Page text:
If you surveyed the friends and co-workers of Beth Baucom, they would all agree on this: She is always, no matter what, in a happy and upbeat mood.
But this is not why she is asked to attend so many funerals and memorial services.
Baucom is a seasoned bagpipe player, having grown up in Dunedin, a city known for its competitive bagpipe band and Scottish dance troupe. She played her first rendition of “Amazing Grace” at a funeral when she was 12 years old and used to compete as a highland dancer around the country and Canada.
“I remember as a young kid my mom asking me what I’m going to do to fill up my free time,” Baucom said. “And that was what I chose to do.”
Baucom’s life has been a series of interesting and offbeat choices, which ultimately led her to a career in law enforcement at Tampa International Airport in 2005. She was recently promoted to Sergeant and has held various assignments in the Patrol, Professional Standards and Criminal Investigations units. As a polygraph examiner, she has a passion for investigative work and dealing with people.
But all of that didn’t come until she attended the police academy at age 40.
Baucom initially pursued broadcast TV reporting, having graduated from University of Central Florida with a journalism degree. But not long after she began doing internships out of college, she realized it wasn’t for her, and she went on to own a business that handled hotel renovations for the next 16 years.
After 9/11, the business crumbled and she had the chance to reevaluate her life and interests. She had always been curious about police work and decided to go for it. She graduated first in her academy and never looked back, she said.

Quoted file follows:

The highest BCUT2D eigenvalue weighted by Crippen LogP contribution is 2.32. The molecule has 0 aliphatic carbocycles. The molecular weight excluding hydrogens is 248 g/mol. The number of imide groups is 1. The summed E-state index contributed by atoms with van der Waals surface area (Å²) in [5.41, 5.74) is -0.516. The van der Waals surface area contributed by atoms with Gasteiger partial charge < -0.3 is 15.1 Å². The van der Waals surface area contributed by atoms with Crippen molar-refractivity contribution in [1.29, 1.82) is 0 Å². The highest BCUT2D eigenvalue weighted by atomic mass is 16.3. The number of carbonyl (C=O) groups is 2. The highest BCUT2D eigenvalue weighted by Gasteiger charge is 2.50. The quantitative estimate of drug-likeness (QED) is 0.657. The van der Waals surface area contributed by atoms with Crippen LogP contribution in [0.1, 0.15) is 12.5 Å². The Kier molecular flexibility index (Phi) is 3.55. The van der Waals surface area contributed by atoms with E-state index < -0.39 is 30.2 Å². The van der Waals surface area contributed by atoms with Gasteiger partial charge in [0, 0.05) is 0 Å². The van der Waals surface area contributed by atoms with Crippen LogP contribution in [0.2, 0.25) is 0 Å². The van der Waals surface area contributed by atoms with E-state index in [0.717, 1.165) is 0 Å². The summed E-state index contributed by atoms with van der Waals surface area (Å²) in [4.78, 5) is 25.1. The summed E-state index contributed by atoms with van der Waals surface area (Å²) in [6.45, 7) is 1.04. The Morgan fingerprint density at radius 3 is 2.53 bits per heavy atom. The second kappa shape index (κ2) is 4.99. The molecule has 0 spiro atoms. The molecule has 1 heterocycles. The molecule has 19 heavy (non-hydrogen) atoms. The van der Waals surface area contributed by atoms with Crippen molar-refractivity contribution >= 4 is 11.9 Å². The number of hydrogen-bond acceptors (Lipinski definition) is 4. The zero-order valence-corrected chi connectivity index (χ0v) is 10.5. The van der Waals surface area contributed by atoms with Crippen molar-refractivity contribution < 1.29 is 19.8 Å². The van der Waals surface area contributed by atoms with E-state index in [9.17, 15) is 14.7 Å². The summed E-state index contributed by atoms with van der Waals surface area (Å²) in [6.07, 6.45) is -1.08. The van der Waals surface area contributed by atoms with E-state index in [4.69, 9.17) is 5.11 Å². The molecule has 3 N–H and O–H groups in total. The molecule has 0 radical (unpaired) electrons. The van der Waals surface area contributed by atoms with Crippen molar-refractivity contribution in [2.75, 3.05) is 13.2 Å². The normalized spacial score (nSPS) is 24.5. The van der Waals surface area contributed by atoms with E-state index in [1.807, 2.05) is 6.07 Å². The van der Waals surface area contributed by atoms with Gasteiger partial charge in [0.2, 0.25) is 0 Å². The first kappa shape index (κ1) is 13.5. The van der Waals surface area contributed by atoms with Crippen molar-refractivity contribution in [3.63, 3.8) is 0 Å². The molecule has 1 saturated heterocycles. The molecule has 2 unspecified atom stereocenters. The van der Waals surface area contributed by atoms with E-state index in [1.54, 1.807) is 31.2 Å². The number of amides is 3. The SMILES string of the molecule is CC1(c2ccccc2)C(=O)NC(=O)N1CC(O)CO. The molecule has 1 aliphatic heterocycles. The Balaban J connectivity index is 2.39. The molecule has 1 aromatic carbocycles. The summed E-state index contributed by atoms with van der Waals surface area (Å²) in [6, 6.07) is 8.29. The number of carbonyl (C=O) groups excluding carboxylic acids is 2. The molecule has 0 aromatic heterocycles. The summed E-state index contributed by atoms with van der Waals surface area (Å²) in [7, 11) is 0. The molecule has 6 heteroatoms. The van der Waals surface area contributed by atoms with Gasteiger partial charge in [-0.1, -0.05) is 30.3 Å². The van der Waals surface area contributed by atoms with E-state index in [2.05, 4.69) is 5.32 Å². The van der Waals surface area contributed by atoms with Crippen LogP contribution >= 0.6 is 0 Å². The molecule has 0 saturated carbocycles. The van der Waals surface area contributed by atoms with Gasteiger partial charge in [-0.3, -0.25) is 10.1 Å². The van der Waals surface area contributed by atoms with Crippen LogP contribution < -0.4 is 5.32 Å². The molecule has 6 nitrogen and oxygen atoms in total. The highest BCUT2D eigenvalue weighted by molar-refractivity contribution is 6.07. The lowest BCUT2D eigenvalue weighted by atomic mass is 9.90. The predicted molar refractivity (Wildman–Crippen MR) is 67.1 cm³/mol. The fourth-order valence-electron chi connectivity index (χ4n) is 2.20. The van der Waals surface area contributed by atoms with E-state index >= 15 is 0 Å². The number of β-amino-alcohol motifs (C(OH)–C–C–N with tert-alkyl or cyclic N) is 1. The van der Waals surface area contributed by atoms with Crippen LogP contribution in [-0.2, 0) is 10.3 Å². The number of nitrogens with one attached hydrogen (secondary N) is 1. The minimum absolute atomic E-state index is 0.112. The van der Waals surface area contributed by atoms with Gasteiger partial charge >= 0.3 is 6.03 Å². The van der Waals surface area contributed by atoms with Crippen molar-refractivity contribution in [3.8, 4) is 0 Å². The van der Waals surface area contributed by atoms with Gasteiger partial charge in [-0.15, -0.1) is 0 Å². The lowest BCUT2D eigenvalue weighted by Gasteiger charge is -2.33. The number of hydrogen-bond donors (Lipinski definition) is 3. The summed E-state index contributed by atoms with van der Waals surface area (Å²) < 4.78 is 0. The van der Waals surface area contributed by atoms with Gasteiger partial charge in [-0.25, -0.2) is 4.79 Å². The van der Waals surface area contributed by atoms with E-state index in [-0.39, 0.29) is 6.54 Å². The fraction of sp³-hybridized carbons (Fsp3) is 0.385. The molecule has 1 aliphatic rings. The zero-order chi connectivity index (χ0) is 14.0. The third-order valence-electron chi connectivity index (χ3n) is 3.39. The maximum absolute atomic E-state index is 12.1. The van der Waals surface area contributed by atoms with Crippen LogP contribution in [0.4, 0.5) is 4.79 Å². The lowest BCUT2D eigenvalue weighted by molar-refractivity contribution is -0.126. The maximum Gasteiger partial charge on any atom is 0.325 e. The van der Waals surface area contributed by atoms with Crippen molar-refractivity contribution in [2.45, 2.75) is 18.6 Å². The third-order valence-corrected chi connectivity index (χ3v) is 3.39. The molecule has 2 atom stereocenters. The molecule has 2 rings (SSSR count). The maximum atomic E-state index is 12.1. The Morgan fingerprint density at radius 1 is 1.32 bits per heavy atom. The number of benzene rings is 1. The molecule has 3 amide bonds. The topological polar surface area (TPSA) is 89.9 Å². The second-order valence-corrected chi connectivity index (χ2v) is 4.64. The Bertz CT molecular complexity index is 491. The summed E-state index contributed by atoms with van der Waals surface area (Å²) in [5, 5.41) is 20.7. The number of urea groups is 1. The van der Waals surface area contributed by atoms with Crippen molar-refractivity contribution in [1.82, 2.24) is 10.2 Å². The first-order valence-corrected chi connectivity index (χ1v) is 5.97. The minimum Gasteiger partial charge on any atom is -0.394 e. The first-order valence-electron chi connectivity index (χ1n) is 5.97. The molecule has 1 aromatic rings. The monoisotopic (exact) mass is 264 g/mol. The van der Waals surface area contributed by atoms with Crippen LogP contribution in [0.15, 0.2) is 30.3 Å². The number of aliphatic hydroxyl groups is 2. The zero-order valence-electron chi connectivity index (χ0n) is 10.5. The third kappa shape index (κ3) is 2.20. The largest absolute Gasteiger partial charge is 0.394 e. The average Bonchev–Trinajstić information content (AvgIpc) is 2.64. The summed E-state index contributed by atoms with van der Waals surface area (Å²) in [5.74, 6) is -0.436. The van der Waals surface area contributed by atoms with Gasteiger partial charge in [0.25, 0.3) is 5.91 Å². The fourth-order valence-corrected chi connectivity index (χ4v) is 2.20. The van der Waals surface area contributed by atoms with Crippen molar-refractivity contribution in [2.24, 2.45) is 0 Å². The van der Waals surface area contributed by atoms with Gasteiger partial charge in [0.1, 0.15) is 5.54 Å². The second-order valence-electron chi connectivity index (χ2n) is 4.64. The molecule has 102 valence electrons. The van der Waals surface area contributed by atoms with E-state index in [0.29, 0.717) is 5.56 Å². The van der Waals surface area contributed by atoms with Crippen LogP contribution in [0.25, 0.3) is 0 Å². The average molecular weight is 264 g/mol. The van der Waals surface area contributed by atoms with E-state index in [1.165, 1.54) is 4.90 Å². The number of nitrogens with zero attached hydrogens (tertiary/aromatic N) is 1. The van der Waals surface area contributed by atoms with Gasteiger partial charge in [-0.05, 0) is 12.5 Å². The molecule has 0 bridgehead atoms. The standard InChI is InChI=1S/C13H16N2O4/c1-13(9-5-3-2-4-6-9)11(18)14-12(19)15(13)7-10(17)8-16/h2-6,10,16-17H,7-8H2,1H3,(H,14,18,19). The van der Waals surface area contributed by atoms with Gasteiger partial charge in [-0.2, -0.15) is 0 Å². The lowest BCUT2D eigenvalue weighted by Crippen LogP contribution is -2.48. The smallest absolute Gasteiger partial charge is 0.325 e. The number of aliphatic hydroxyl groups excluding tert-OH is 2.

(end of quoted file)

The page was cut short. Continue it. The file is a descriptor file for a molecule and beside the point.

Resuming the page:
“I love working here at the airport,” Baucom said. “It’s really more like a family.”
Baucom lives with her husband, Larry Zolciak, and still has ties to her Dunedin bagpipe roots, though she rarely has time to play for fun. Between her full-time job and Master’s Degree course work she’s taking now, she stays busy.
She does try to fulfill requests to play “Amazing Grace” for fallen officers and soldiers. Earlier this year, her photo was featured in a local newspaper when she played at a Tampa Police ceremony honoring 31 officers that died in the line of duty. She has played as families await fallen loved ones who arrive via plane at the airport.
“It’s a nice thing to do,” she said.
Baucom, the middle child of two parents who owned a local furniture business, prefers to live a quiet life and shies from the attention her accomplishments may bring. The list is long.
Baucom was the airport’s Coordinator for Dignitary Protection when the 2012 Republic National Convention came to town, and she was named Officer of the Year in 2011. She is often called upon for her polygraph expertise statewide, and because of her journalism studies, she is excellent at writing administrative reports and other documentation.
One of her biggest contributions to the airport police department, however, might be her impossibly great mood. She couldn’t explain why she’s so optimistic all the time. She just is.
“I like to feel that I’m helping influence others,” Baucom said. “I truly do look at everything in a glass-half-full kind of way. There’s more than one way to handle things, and I’m still doing my job, I’m just doing it with a positive attitude.”